60 Minutes on the Explosion of Disability Enrollees

60 Minutes this past Sunday did a piece on a story that has been talked about in these pages for a long time – the rapid increase in disability enrollment since the recession half a decade ago.  It is quite remarkable that effectively 5% of the working population is now enrolled. [Apr 7, 2011: Nearly 1 in 20 Working Age Americans Are on Disability, a Doubling Versus 1990]  [Dec…

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WSJ's Hilsenrath on Janet Yellen

With the demise of Larry Summers, all eyes point to Janet Yellen as the next Federal Reserve head.  Frankly it is a bit surprising she was not the leading candidate all along.   Earlier this year, we posted a NY Times piece on the woman [Apr 25, 2013: NY Times Does Janet Yellen] from a more personal level and now we have one on the Fed whisperer himself, Jon Hilsenrath…

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The Most Overbought Point in 2013

Quite an explosive rally yesterday at the 2 PM mark, in fact about 70% of yesterday's gains came in a minute or so per Bespoke Investment; the power of algos.   Obviously the Fed, by surprising just about everyone with "no taper at all", lit another fire under the market but coming off a near vertical rally since late August it is still a bit surprising to see the…

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Mar09

Being the weak sister of the market the past 6 weeks I am watching the Russell 2000 a bit more than the S&P 500 right now.  It broke the 50 day moving average during Tuesday's slash and burn but has staged a dramatic bounce since.  Most of February it sat in the 810-830 range while the larger cap indexes advanced, and today's move has it regaining the lower end of that range.   We'll see if it can keep that level on a closing basis but once again you have to applaud the move from oversold levels.  

Disclosure Notice

Any securities mentioned on this page are not held by the author in his personal portfolio.

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Mar09

February's job growth numbers came in more or less in line with expectations at 227,000 and an 8.3% rate.  Private sector gains of 233,000 vs a 6,000 loss in government.   January was revised up nicely to 284,000 vs 243,000.  Full report here.

Average hourly earnings +0.1%, a bit light versus expectations of 0.2% – but one could say that is good news for those who want more monetary easing.  This figure is up 1.9% year over year so no cost push inflation coming from this avenue which would be one thing the Fed might actually consider if it ramped up.

Average workweek unchanged at 34.5 hours.

U-6 (marginally attached + unemployed) down to 14.9%

Disclosure Notice

Any securities mentioned on this page are not held by the author in his personal portfolio.

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Mar08

The monthly consumer credit data is always an interesting data point.  Both bulls and bears could look at the same data point and come to completely different conclusions.  Yesterday's report saw a massive increase in consumer credit, far in advance of expectations.  Those on the bull side of the economy will (and did) say that consumers are feeling more comfortable with the economy, hence are apt to access their credit lines.  Those on the bear side will (and did) say that consumers are in relative desperation mode, tapping credit as their wages are not keeping up with expenses.  No one ever knows the exact truth, and I'm sure in a country of hundreds of millions of consumers, some people fall into both bucket.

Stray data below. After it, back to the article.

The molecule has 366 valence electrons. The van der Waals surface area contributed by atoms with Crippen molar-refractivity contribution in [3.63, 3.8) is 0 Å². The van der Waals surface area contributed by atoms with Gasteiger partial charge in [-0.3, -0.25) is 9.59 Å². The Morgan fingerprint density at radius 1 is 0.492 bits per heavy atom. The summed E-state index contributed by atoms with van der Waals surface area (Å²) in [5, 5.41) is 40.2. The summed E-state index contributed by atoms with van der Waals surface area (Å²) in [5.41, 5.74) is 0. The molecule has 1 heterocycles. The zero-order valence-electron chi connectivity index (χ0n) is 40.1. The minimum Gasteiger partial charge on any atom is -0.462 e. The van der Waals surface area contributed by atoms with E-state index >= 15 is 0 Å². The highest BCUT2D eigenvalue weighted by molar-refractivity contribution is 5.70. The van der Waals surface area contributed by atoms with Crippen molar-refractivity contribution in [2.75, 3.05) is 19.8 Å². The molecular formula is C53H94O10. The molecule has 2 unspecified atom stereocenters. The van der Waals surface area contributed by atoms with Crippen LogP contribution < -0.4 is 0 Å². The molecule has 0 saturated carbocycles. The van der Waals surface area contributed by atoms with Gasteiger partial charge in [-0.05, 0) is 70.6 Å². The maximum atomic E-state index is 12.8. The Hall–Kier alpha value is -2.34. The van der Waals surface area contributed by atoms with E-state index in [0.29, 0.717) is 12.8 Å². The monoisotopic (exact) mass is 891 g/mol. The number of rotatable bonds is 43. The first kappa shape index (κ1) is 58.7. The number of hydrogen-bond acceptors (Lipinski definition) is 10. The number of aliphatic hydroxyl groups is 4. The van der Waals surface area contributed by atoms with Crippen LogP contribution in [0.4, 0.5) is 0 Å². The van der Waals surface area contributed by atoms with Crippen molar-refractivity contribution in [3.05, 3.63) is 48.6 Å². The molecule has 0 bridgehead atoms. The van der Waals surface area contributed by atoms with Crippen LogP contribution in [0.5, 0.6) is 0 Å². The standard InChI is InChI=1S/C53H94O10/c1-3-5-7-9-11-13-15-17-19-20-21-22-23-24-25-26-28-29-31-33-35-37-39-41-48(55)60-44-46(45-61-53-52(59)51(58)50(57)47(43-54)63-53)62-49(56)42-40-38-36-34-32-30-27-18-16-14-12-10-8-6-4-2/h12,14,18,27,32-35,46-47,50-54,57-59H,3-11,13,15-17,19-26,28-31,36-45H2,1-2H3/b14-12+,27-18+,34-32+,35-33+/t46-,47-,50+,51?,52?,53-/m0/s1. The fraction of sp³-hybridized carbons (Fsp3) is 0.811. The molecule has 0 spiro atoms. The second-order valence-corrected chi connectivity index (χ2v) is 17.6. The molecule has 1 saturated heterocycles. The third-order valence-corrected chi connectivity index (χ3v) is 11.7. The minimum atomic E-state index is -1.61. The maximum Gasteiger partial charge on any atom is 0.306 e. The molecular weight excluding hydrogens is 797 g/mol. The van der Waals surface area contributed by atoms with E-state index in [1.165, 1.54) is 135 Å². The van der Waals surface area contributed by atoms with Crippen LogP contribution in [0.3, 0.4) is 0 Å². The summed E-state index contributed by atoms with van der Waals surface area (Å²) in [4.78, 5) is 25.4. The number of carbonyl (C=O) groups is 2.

Disclosure Notice

Any securities mentioned on this page are not held by the author in his personal portfolio.

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Mar08

After giving up all of the gap up this morning, the Russell 2000 has impressively turned and put on a 1% gain.  While not yet into the February range of 810 to 830, the turnaround is notable.  The market has been back on hyper speed since the WSJ leak of potential "sterilized" QE yesterday 11 AMish.   We are now back to Monday's close on the S&P 500 and Tuesday has been completely erased.  You have to tip your hat at that.  We now see the S&P 500 about 13 points away from highs of the year reached last week, and as it stands mid afternoon has poked its head back over the 10 day moving average….. from where this index has run almost the entire year of 2012.  The light volume, V shaped moves of the past few years continue.

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Any securities mentioned on this page are not held by the author in his personal portfolio.

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Mar08

While in theory central bank balance sheets could go to infinity (which of course would destroy a currency), the massive growth we've seen on global central banks assets as a % of GDP in the past 5 years is quite awe inspiring.  How they are ever going to unwind these measures down the road is going to be one neat trick.  For now, it is just an epic kick the can and partial monetization of debt (as shorer duration bonds hit maturity and go poof into the night)

The WSJ takes a look at the massive expansion – believe it not since Draghi [Feb 9, 2012: 100 Days of Mario Draghi]  came to town he has actually pushed the ECB's balance sheet (as a % of the region's GDP) to the highest level among the West's major central banks.

Disclosure Notice

Any securities mentioned on this page are not held by the author in his personal portfolio.

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